Room to roam
Getting a signal through impermeable walls is another matter. Handy, then, that Wi-Fi is part of the scheme, since it provides a fall-back network when a connected device moves out of line-of-sight of the base-station.
Unconcerned by distance considerations, VESA, the organisation behind the DisplayPort digital monitor connectivity standard selected WiGig as the basis for a wireless version of the computer-to-screen system, which the WGA duly announced, in November 2010, as WiGig AV.
Since then, the WGA has published WiGig 1.1 and extended the specification to allow it to operate as a transport for PCI Express and USB traffic, as the WiGig Bus Extension (WBE) and the WiGig Serial Extension (WSE), respectively. WiGig AV became WiGig Display Extension (WDE), adding HDMI support in the processes.
Look, ma: no USB, HDMI or DisplayPort cables
It sounds like the ideal wireless data technology. Support for high-speed networking combined with built-in compatibility with the existing de facto standard – which also handily allows it cope with its limitations – and it's able to operate as a wireless carrier for a variety of cable protocols.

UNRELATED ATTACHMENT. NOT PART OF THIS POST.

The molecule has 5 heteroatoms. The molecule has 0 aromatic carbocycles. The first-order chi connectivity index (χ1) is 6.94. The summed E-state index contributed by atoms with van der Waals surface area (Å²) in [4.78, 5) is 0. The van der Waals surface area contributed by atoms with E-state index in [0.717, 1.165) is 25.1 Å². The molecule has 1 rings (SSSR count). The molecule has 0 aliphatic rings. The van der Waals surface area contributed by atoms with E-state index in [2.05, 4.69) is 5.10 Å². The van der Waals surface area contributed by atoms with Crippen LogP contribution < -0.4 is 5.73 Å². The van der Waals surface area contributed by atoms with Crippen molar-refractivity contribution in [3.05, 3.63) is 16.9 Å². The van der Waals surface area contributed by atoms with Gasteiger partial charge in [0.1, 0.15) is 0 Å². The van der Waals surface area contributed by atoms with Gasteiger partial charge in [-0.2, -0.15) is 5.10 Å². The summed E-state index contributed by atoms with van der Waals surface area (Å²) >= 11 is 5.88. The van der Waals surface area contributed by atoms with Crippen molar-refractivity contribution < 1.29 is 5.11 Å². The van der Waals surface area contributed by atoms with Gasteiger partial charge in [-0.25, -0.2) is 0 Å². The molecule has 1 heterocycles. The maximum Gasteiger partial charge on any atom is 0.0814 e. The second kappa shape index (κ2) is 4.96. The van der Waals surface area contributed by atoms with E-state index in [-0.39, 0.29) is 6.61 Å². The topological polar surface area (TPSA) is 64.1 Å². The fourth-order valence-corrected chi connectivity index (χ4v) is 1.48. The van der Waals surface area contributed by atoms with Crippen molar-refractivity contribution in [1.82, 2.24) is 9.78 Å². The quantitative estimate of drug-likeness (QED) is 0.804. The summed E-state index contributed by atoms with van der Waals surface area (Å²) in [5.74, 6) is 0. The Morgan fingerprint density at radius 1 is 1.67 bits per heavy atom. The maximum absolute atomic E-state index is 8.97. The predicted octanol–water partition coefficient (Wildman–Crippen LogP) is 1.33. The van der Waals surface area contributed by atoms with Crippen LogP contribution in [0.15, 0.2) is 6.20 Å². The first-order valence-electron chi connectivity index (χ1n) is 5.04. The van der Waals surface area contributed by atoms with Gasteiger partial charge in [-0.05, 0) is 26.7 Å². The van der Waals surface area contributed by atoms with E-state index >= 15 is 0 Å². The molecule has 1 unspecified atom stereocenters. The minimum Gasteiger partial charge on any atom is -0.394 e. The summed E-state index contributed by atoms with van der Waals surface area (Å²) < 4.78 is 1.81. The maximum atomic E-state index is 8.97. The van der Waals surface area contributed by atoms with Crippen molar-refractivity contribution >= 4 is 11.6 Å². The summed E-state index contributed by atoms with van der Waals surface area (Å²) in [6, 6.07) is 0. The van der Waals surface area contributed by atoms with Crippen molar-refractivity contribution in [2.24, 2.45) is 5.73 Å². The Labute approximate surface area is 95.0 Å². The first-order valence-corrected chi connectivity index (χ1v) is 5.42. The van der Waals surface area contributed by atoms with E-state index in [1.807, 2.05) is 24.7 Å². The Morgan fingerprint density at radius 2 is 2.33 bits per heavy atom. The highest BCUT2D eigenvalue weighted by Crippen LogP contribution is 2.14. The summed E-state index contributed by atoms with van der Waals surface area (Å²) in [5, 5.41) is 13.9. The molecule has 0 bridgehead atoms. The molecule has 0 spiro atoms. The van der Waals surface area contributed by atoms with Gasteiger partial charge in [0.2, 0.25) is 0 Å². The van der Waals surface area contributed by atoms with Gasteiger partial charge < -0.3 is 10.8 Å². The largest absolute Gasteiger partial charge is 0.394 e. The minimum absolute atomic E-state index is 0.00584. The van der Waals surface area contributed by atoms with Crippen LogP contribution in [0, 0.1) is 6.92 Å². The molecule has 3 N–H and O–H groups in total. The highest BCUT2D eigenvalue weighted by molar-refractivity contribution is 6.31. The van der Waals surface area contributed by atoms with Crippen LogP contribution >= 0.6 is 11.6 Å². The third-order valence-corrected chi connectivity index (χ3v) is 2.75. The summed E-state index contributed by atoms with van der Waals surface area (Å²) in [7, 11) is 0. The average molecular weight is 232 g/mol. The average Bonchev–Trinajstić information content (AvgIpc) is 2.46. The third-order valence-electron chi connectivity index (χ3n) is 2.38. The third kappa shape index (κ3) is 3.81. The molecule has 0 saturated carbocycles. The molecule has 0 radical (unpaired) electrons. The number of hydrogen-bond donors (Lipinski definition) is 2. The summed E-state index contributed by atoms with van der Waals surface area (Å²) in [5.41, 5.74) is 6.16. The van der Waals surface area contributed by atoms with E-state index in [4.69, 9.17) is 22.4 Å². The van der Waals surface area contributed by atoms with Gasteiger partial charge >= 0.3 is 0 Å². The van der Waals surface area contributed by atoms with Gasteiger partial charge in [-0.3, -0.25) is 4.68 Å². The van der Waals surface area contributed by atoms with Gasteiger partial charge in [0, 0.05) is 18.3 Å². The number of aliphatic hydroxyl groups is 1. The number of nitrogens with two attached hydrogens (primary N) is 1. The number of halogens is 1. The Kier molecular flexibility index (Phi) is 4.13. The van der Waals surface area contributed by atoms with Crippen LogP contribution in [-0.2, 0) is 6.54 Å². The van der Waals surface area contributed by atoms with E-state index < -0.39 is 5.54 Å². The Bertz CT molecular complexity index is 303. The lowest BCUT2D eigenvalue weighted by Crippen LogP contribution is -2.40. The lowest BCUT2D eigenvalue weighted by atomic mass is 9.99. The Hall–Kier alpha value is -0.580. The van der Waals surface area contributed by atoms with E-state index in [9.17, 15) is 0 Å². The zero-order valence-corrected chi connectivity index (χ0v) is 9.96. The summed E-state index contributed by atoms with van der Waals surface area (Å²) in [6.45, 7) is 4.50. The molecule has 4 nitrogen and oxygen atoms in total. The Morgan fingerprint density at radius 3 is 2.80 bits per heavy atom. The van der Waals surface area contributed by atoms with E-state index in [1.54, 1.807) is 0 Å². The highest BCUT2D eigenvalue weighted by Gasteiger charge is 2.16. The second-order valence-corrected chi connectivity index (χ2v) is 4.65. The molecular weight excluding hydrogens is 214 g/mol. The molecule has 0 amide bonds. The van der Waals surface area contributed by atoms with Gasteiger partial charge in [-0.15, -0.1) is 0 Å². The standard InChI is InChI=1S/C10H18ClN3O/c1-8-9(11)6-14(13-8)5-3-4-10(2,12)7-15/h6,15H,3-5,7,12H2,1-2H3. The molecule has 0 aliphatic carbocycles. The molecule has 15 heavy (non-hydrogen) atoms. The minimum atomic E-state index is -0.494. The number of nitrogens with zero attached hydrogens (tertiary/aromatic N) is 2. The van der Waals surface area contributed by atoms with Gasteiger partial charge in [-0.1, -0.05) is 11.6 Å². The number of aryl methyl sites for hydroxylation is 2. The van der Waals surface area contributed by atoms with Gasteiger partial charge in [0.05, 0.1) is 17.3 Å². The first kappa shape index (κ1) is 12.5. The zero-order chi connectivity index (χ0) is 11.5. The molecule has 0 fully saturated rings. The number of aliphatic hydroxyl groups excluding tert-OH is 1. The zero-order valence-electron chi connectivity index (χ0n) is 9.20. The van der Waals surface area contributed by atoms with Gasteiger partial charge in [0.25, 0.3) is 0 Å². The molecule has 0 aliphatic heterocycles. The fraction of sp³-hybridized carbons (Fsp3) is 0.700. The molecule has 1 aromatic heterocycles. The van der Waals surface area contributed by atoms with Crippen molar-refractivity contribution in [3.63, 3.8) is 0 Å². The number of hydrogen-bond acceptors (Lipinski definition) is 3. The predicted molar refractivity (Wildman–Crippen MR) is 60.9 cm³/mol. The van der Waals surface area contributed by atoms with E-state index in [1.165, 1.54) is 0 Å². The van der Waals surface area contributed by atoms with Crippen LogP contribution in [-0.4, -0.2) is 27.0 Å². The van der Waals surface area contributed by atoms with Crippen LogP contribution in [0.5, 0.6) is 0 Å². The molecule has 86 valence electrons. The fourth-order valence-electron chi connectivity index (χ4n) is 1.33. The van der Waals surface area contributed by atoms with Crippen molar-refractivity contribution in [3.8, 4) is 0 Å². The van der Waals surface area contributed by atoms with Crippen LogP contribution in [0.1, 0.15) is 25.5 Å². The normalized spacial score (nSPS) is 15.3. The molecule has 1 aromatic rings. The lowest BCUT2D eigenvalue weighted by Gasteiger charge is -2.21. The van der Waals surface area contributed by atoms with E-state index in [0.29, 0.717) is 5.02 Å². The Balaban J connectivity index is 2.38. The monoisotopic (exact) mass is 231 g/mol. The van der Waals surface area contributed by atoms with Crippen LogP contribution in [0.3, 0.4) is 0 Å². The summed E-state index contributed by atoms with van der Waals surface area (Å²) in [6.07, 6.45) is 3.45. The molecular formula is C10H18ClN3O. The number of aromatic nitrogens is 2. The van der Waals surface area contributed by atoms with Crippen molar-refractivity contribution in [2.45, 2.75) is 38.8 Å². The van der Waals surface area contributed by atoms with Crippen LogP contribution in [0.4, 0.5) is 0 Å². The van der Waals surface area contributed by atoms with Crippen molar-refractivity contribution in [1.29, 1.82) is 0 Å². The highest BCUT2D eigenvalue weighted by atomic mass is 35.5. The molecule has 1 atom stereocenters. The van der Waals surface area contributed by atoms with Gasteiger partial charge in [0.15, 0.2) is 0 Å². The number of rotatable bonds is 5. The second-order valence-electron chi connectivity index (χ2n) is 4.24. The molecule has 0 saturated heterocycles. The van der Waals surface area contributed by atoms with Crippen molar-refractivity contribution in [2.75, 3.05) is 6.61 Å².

It's WiGig's Protocol Adaption Layers (PALs) that allow it to operate as a wireless replacement for a variety of wires, from USB to DisplayPort and HDMI. Since it'll carry PCIe traffic too, it could even form the basis for wireless Thunderbolt. Range is not an issue here and neither is bandwidth. WiGig supports device-to-device connections, so there's no need to router cable-replacement traffic through a base-station.
So why, two years on from the releases of WiGig 1.0 don't we have it yet? Ali Sadri, an Intel boffin who happens to be the WGA's Chairman and President, admits the development of the hardware that will deliver the standard is "absolutely taking longer than it was originally thought".
Getting an entirely new radio system to work is not easy - and that's before engineers then have to make sure it adheres to the formal specification and works with devices from other vendors. Much of the plugfest activity in the past year or so has centred on that kind of testing.
"This is all-new technology," says Sadri, "not an incremental update to an existing standard. Every piece of the specification needs testing. We've had to proceed slowly, step by step. WiGig chipsets are not simple; we couldn't have shipped them this year or last year."
The technology sports a new MAC, he says, designed to be "more TDMA-like" (Time Division Multiple Access) than Wi-Fi has been, a trick learned from the cellular and WiMax worlds, and with quality-of-service and low-power operation at the heart of it.
Ultra wireless for Ultrabooks?
But progress is being made, he insists. WiGig 1.2 and the final version of IEEE 802.11ad should both be published by the end of the year, paving the way for the first commercial devices to debut in 2013. Other WiGig proponents, such as chip maker Wilocity, say the same thing.